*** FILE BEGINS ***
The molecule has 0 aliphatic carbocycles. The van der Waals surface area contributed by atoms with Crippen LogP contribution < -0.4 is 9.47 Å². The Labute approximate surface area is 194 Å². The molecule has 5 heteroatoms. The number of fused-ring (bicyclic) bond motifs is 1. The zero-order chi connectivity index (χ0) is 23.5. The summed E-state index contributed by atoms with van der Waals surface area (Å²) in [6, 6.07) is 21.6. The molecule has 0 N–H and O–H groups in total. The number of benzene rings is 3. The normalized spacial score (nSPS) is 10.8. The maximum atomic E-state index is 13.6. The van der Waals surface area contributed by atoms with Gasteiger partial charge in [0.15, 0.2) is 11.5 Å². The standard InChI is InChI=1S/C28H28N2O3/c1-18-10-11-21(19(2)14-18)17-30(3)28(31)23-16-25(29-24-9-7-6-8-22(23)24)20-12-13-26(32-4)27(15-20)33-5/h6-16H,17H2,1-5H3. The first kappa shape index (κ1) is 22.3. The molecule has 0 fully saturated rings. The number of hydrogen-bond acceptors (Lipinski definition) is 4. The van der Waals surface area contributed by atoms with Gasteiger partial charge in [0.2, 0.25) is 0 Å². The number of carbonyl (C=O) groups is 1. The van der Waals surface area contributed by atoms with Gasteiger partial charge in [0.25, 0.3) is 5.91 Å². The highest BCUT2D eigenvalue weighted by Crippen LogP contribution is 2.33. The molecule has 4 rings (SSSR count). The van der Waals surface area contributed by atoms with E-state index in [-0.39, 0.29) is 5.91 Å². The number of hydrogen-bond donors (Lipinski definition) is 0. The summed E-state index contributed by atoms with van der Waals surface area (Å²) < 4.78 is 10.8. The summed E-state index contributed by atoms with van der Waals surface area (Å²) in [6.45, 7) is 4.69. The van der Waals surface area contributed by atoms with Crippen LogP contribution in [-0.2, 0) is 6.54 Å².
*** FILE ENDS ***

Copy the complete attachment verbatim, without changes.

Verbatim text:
The molecule has 0 aliphatic carbocycles. The van der Waals surface area contributed by atoms with Crippen LogP contribution < -0.4 is 9.47 Å². The Labute approximate surface area is 194 Å². The molecule has 5 heteroatoms. The number of fused-ring (bicyclic) bond motifs is 1. The zero-order chi connectivity index (χ0) is 23.5. The summed E-state index contributed by atoms with van der Waals surface area (Å²) in [6, 6.07) is 21.6. The molecule has 0 N–H and O–H groups in total. The number of benzene rings is 3. The normalized spacial score (nSPS) is 10.8. The maximum atomic E-state index is 13.6. The van der Waals surface area contributed by atoms with Gasteiger partial charge in [0.15, 0.2) is 11.5 Å². The standard InChI is InChI=1S/C28H28N2O3/c1-18-10-11-21(19(2)14-18)17-30(3)28(31)23-16-25(29-24-9-7-6-8-22(23)24)20-12-13-26(32-4)27(15-20)33-5/h6-16H,17H2,1-5H3. The first kappa shape index (κ1) is 22.3. The molecule has 0 fully saturated rings. The number of hydrogen-bond acceptors (Lipinski definition) is 4. The van der Waals surface area contributed by atoms with Gasteiger partial charge in [0.2, 0.25) is 0 Å². The number of carbonyl (C=O) groups is 1. The van der Waals surface area contributed by atoms with Gasteiger partial charge in [0.25, 0.3) is 5.91 Å². The highest BCUT2D eigenvalue weighted by Crippen LogP contribution is 2.33. The molecule has 4 rings (SSSR count). The van der Waals surface area contributed by atoms with E-state index in [-0.39, 0.29) is 5.91 Å². The number of hydrogen-bond donors (Lipinski definition) is 0. The summed E-state index contributed by atoms with van der Waals surface area (Å²) < 4.78 is 10.8. The summed E-state index contributed by atoms with van der Waals surface area (Å²) in [6.45, 7) is 4.69. The van der Waals surface area contributed by atoms with Crippen LogP contribution in [-0.2, 0) is 6.54 Å².